In Partnering with People to Tell Their Own Stories, Kate Marple discusses the importance of ethical  storytelling in the social sector in a way that is empowering and community-centered. Check out Marple’s six strategies for ensuring organizations’ storytelling is shaped and driven by the people closest to the policy or issue in question.

Systems Change

“Facilitation is a creative process of bringing awareness to the world. It is about sensing and working with people, interactions, relationships and other dimensions,” writes Anna Birney in Systemic patterns – supporting process design and facilitation. Read more here.

Image from Systemic patterns — supporting process design and facilitation by Anna Birney

An e-Learning platform called Systems Innovation offers resources, new ideas, and methods around systems innovation and transformational change. Check out their systems innovation guide, which includes a historical overview on key concepts, advice on adapting to the current economic and social context, insights on innovation, and practical examples.

And to start using systems thinking, check out Loopy’s interesting and interactive tool for applying systems thinking to understand complex problems and systems around us.

Connectedness

In Campaigning in the middle ground – how to win support for immigration, Emma Harrison argues that there can’t be a one-size-fits-all approach to campaigning. Harrison highlights visions, values, and public support, engaging with different campaigning angles, and the importance of human stories as viable strategies for connecting with new constituencies on your issues.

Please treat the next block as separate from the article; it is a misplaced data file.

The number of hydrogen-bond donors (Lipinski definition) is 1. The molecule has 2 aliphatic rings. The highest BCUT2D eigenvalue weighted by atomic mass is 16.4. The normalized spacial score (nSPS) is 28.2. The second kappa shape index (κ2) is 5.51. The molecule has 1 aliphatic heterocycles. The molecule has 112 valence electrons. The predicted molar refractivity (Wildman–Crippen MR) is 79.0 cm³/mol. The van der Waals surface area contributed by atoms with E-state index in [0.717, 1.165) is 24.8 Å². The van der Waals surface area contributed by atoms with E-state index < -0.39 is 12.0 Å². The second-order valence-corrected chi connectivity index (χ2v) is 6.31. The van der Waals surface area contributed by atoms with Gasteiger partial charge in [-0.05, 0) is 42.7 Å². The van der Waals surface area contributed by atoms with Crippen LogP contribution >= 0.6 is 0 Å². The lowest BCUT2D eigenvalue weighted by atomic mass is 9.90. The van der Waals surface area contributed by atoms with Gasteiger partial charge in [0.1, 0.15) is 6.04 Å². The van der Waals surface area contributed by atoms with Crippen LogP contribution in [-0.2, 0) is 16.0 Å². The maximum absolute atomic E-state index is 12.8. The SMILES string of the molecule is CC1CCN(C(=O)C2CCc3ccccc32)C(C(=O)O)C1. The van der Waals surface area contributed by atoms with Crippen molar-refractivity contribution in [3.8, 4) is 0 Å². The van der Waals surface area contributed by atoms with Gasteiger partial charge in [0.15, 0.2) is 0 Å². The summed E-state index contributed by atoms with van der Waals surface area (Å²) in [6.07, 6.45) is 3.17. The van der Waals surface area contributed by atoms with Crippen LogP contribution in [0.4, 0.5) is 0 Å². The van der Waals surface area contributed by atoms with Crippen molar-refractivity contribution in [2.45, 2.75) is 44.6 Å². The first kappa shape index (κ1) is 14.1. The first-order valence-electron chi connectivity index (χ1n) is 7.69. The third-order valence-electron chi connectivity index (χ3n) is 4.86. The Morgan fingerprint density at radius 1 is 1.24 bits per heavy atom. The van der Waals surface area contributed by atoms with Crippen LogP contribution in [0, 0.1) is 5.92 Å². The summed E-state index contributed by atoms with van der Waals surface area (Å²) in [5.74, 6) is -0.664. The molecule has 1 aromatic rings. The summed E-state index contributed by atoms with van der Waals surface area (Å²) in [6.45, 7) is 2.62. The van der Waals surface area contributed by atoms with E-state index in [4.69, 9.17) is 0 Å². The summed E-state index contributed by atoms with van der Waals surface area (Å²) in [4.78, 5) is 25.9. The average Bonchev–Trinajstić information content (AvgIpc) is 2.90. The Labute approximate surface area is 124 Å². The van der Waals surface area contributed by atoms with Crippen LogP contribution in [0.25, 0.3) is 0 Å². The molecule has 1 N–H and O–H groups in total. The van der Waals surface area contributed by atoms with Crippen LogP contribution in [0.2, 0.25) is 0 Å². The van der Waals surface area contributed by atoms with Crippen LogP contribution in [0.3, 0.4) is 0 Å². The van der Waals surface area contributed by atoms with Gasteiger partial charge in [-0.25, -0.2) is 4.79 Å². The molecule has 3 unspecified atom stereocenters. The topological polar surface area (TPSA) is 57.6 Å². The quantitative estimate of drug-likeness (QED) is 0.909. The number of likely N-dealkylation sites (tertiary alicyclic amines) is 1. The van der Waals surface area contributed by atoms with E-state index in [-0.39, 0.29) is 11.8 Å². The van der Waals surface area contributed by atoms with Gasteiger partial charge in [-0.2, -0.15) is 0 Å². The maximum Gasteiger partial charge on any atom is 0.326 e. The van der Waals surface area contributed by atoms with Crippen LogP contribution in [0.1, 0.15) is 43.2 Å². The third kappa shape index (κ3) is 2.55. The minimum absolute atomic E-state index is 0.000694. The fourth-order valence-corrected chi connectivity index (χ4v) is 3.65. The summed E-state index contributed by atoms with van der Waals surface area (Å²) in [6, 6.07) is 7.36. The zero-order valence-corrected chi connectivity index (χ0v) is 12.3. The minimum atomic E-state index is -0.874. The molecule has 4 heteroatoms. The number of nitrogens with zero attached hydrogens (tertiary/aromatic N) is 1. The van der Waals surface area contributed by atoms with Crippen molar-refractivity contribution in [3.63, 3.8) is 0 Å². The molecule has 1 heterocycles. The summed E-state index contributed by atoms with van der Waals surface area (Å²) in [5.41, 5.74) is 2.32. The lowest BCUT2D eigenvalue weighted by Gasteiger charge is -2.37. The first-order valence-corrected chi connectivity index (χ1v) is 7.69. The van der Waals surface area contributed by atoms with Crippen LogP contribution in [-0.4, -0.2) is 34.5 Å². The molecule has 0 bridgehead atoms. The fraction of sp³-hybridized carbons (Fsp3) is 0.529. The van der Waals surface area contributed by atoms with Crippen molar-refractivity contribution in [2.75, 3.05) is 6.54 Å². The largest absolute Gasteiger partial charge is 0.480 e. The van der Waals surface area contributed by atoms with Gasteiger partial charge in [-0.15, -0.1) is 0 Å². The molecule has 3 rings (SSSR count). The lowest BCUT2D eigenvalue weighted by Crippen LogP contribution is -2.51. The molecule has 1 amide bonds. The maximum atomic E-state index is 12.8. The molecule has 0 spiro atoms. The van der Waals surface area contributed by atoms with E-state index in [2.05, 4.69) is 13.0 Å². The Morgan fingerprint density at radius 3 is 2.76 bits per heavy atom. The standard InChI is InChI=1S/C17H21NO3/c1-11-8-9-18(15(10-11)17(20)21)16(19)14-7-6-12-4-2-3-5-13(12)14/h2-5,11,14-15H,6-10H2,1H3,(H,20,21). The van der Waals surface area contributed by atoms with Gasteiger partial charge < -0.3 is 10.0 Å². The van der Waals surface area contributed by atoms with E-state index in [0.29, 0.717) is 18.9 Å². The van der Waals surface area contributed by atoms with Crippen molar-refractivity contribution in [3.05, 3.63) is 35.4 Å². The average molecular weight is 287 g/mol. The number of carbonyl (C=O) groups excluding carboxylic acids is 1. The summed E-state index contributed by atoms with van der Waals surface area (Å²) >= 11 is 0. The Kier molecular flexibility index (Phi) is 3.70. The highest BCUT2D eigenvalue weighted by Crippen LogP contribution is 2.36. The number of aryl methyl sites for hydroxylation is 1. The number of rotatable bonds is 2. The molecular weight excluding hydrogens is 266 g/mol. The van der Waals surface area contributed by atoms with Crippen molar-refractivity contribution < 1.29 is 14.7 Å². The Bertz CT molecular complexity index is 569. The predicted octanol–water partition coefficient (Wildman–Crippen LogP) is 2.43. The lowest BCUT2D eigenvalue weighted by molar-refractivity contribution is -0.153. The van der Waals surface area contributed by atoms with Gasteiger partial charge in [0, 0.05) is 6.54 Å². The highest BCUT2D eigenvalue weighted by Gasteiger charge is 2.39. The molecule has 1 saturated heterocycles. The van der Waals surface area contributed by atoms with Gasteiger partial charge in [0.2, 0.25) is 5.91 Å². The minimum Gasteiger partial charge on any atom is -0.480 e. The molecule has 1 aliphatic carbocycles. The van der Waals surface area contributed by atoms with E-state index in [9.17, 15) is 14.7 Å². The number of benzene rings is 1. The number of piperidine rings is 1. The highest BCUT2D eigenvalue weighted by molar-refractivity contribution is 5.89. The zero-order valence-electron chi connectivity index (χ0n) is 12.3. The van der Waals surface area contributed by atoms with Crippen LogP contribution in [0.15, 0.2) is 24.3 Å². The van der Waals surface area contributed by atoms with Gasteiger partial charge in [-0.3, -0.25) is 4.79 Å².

The team at New Public, recently released research on the critical qualities of flourishing digital public spaces. We recommend you dig into this valuable research on how to create a welcoming and safe public space for diverse publics that helps us understand and make sense of the world, connects people across divides and hierarchies, and enables us to act together.

Legitimacy

Hazel Fell-Rayner writes on campaigning adaptations that are taking place during COVID-19 in Compassionate campaigning – learning how to connect in a time of distance. Fell-Rayner highlights the new ways that COVID restrictions have forced us to connect with our constituencies across geographies.

The way we incorporate gender dynamics into our work as civil society is a key consideration for our legitimacy. Check out this report from Align on the shifting norms of gender equality and women’s and girls’ rights, including four key areas: education, sexual and reproductive health and rights, paid and unpaid work and care, and political voice and representation.

Resiliency Ethos

Tracy Matsue Loeffelholz wrote a very useful overview of the new book by social scientist Damon Centola, Change: How to Make Big Things Happen, outlining the predictable ways that social change occurs. Based on research of several recent social movements, the book gives practical advice and implications for grassroots strategies to bring about change.

Image from How to Make Social Change by Tracy Matsue Loeffelholz

Lastly, in the current context, staff well-being is an especially critical component of an organization’s resiliency ethos. In this article, Gwen Moran shares six habits to drop in 2021 and what to pick up in their place – reminding us to not work so much, to spend more time with family, and to pick up a creative hobby.